The G7, on the American initiative, ruled yesterday that large companies will have to pay a tax on profits of at least 15 percent. Is it good or is it bad?
There are countries like Italy, for which that minimum rate would be a dream, thinking that, with IRAP, the corporate tax is almost double. There are others, within the European Union, such as Ireland, for which it would be an increase. Defining a world minimum rate for taxes on profits is therefore only relevant for those countries that are particularly generous today, it is worth nothing for those, such as Italy, France and Germany, that stave off corporate profits.
This new bar will do little to high-tax countries. Let us try to explain it clearly. The real fiscal problem of the current digital economy is not so much the weight of the tax rates, but the place where revenues and profits are made. Facebook, Google, Apple and to a certain extent Amazon (which, however, having the warehouses on site, has stable organizations around the world) make mountains of profits that they centralize in the tax office that they establish a priori. If Google makes a turnover of 100 in Italy and a relative implicit profit, it does not pay it in full in the country in which it makes it. To simplify, it does not matter if Google will now be forced to pay at least 15 percent on its profits, if this will not happen where it makes it, but in the tax office it has chosen.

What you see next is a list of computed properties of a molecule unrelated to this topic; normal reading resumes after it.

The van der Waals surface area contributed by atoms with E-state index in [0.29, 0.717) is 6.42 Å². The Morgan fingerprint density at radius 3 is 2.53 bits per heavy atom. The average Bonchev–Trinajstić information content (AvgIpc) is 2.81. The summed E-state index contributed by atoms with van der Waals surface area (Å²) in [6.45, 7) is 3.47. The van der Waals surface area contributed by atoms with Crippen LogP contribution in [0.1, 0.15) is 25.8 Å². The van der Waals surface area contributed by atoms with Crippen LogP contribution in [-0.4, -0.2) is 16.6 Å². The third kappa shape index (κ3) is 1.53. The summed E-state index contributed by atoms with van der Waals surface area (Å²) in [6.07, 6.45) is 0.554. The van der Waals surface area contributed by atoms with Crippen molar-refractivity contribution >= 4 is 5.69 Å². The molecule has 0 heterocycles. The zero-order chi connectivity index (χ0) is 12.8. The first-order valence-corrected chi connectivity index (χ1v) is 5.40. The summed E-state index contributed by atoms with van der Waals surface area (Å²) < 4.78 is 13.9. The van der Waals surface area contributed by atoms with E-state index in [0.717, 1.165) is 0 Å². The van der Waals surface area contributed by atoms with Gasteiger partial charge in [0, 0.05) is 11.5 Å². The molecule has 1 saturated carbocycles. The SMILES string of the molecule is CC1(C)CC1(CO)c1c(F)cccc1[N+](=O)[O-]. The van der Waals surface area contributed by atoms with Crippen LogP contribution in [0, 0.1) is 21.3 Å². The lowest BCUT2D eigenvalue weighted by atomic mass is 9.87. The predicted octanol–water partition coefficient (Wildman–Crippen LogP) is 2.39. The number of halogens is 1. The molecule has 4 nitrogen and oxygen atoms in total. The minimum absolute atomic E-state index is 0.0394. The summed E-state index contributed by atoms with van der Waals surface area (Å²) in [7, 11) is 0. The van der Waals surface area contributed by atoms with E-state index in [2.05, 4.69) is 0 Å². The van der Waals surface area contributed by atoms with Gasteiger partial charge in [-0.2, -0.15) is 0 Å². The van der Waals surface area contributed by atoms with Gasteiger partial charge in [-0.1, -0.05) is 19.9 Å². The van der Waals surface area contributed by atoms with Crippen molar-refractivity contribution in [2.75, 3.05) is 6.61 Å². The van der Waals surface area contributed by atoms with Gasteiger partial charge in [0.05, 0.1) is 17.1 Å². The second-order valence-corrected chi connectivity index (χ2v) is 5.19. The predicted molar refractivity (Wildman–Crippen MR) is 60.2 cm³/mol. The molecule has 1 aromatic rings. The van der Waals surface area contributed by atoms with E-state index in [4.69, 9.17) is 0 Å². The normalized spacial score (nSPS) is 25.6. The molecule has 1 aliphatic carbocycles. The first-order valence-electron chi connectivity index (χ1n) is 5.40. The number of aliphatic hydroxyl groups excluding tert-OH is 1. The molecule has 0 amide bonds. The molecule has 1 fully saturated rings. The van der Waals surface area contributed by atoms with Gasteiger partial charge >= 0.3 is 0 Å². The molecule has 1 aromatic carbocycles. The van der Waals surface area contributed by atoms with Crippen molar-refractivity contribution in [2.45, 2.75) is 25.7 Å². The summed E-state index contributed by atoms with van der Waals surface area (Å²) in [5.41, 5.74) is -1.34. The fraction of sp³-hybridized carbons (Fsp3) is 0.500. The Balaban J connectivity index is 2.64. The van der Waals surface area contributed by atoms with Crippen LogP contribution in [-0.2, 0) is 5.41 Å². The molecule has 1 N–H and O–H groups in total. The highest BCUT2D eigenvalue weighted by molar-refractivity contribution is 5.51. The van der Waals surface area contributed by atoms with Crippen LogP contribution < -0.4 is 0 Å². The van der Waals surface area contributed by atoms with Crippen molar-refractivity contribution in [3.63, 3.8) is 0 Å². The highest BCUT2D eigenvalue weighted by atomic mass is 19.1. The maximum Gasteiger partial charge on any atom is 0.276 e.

The issue therefore is not tax competition, but the fact that digital multinationals do not pay where they make profits. Which, given the immateriality of the service they perform, may be inevitable. For this reason, many European states have invented the so-called web tax. It is not based on profits, but on the turnover achieved. Which is simpler to calculate and impute country by country, but which is a very crude measure of taxing a business.
Biden is playing an entirely different game. The US president plans to raise corporate taxes to 28 percent. Therefore, more than Europeans, he fears possible tax competition. There is also a political aspect. For the OECD, fiscal erosion does not exceed 240 billion, and in the most optimistic of forecasts, the United States with the proposed minimum tax could take home 166 billion in additional revenue: nothing compared to a deficit this year equal 33% of GDP thanks to fiscal stimuli of six trillion dollars. Biden knows perfectly well that sooner or later that hole will have to pay, and the high road is an increase in taxes on the American middle class. To do this, we must first hit the rich (same principle as Enrico Letta’s proposal on the succession in Italy) so as to make the tax hemlock more digestible for others.